Please join the Princeton Women's Network (PWN) for a wonderful discussion on Friendship: The Evolution, Biology, and Extraordinary Power of Life’s Fundamental Bond with author Lydia Denworth '88. Working on the book has revitalized Lydia's appreciation for friendship and quality relationships, and we hope it will do the same for you. All are welcome!


A revelatory investigation of friendship, with profound implications for our understanding of what humans and animals alike need to thrive across a lifetime.

The phenomenon of friendship is universal and elemental. Friends, after all, are the family we choose. But what makes these bonds not just pleasant but essential, and how do they affect our bodies and our minds?

In Friendship, science journalist Lydia Denworth takes us in search of friendship’s biological, psychological, and evolutionary foundations. She finds friendship to be as old as early life on the African savannas―when tribes of people grew large enough for individuals to seek fulfillment of their social needs outside their immediate families. Denworth sees this urge to connect reflected in primates, too, taking us to a monkey sanctuary in Puerto Rico and a baboon colony in Kenya to examine social bonds that offer insight into our own. She meets scientists at the frontiers of brain and genetics research and discovers that friendship is reflected in our brain waves, our genomes, and our cardiovascular and immune systems; its opposite, loneliness, can kill. At long last, social connection is recognized as critical to wellness and longevity.

With insight and warmth, Denworth weaves past and present, field biology and neuroscience, to show how our bodies and minds are designed for friendship across life stages, the processes by which healthy social bonds are developed and maintained, and how friendship is changing in the age of social media. Blending compelling science, storytelling, and a grand evolutionary perspective, Denworth delineates the essential role that cooperation and companionship play in creating human (and nonhuman) societies.

Friendship illuminates the vital aspects of friendship, both visible and invisible, and offers a refreshingly optimistic vision of human nature. It is a clarion call for putting positive relationships at the center of our lives.  

  • A Next Big Idea Club Must-Read Nonfiction Book of Winter 2020
  • Named one of best books of 2020 by Real Simple
  • Named one of 20 best leadership books for 2020 by organizational psychologist and best-selling author Adam Grant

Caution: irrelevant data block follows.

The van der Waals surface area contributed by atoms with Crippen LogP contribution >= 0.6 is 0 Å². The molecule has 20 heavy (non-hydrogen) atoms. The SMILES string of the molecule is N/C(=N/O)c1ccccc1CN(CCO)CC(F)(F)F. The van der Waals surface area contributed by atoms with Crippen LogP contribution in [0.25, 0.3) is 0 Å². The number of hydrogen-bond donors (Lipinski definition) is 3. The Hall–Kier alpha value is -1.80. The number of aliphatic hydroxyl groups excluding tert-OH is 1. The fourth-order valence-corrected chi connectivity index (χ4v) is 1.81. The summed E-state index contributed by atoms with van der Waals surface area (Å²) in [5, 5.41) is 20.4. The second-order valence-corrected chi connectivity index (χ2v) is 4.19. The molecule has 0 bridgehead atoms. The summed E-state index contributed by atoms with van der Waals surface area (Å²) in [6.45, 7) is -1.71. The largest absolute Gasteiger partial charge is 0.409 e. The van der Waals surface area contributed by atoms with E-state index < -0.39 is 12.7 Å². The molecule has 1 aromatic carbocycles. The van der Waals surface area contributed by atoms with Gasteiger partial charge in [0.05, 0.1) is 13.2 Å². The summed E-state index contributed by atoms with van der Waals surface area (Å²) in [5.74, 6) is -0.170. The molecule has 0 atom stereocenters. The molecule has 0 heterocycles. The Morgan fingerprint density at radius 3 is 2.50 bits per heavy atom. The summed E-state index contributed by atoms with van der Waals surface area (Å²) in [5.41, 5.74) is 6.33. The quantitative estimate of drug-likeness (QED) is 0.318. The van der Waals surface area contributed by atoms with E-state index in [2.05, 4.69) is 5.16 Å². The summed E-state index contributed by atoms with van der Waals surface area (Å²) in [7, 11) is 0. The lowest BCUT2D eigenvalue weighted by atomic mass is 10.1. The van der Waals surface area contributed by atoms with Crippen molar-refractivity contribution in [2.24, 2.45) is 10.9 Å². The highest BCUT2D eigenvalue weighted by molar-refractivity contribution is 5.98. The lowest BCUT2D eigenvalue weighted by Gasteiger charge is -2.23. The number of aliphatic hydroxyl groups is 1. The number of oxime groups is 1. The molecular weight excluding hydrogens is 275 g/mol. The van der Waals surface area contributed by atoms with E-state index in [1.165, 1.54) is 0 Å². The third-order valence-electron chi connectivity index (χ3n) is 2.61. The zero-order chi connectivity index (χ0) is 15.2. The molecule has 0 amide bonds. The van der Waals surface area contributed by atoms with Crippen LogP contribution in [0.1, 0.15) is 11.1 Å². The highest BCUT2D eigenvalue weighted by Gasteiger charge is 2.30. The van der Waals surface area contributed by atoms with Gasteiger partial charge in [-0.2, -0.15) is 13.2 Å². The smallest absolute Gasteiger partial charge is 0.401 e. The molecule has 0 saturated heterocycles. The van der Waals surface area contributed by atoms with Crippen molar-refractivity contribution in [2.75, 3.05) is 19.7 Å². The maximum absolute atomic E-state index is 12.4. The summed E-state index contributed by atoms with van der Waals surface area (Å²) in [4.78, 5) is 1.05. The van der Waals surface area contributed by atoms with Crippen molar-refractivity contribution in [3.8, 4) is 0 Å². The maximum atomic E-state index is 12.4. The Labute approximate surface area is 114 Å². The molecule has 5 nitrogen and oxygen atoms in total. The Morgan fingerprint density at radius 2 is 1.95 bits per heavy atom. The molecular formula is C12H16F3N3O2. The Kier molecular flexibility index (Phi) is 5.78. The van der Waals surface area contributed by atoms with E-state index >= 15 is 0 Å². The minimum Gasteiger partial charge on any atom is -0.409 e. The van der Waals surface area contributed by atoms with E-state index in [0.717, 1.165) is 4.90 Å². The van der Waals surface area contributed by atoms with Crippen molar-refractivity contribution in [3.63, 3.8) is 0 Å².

• Named one of the “best reviewed books” of January by BookMarks based on reviews in New York Times, Wall Street Journal, Washington Post, Booklist, Kirkus, Publishers Weekly, and more
  • Named one of the “most anticipated books of Winter 2020” by Apple Books
    6:30 - 8 PM Central
    Virtual Via Zoom
    Link will be e-mailed to registered guests on 2/24.

    CLICK TO RESERVE BY 2/23 @ midnight!


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I have always been a reader and a lover of words. As a child, my favorite way to spend the day was lying on my bed with a book. I still love that, though I get to do it far less often.  I got hooked on the New Yorker and John McPhee in high school. I loved how McPhee could take almost anything and show you why it was interesting.  Perhaps because of that, I only ever wanted to write non-fiction. Halfway through my career, after working in news magazines and freelancing for women’s magazines, I gravitated to writing primarily about science. No one was more surprised than I was! I had always been more interested in history (my major), literature, politics, languages—pretty much anything but biology and chemistry. But a switch got flipped along the way. Pulled by my interest in health and the environment, I felt compelled to dig into science. It mattered. And it affected me and my family. I find the work deeply engaging. I’ve visited brain imaging labs and baboon troops in Kenya, and I’ve written about everything from Alzheimer’s to zebrafish. When I don’t understand what scientists are telling me, I keep asking questions. Then I strive to explain their work in ways that my pre-science writing self, and a broader audience, can understand. I am now a contributing editor for Scientific American and I write the Brain Waves blog for Psychology Today. My work has also appeared in The Atlantic, Newsweek, The New York Times, The Wall Street Journal, Time, Spectrum and many other publications. I’m the author of three books of popular science. Toxic Truth told the story of how a scientist and a doctor risked their careers and reputations to sound alarm bells about how lead was contaminating our environment and endangering children. I Can Hear You Whisper is the story of my investigation into hearing, sound, brain plasticity and Deaf culture after I learned my youngest son couldn’t hear.  And now I’ve written Friendship: The Evolution, Biology, and Extraordinary Power of Life’s Fundamental Bond. Working on the book has revitalized my appreciation for friendship and quality relationships and I hope it will do the same for you. I’m honored that the book was supported by the Alfred P. Sloan Foundation. 

A native of Philadelphia and graduate of Princeton, I moved to Brooklyn right out of college and have considered it home ever since even though I have also lived in France, London and Hong Kong. Although I am a lifelong city person, my husband, Mark Justh ’87, my three sons, and I now also have a foot in the country. We split our time between Brooklyn and our sustainable farm in Central New York (see and look for JD Farms on Facebook).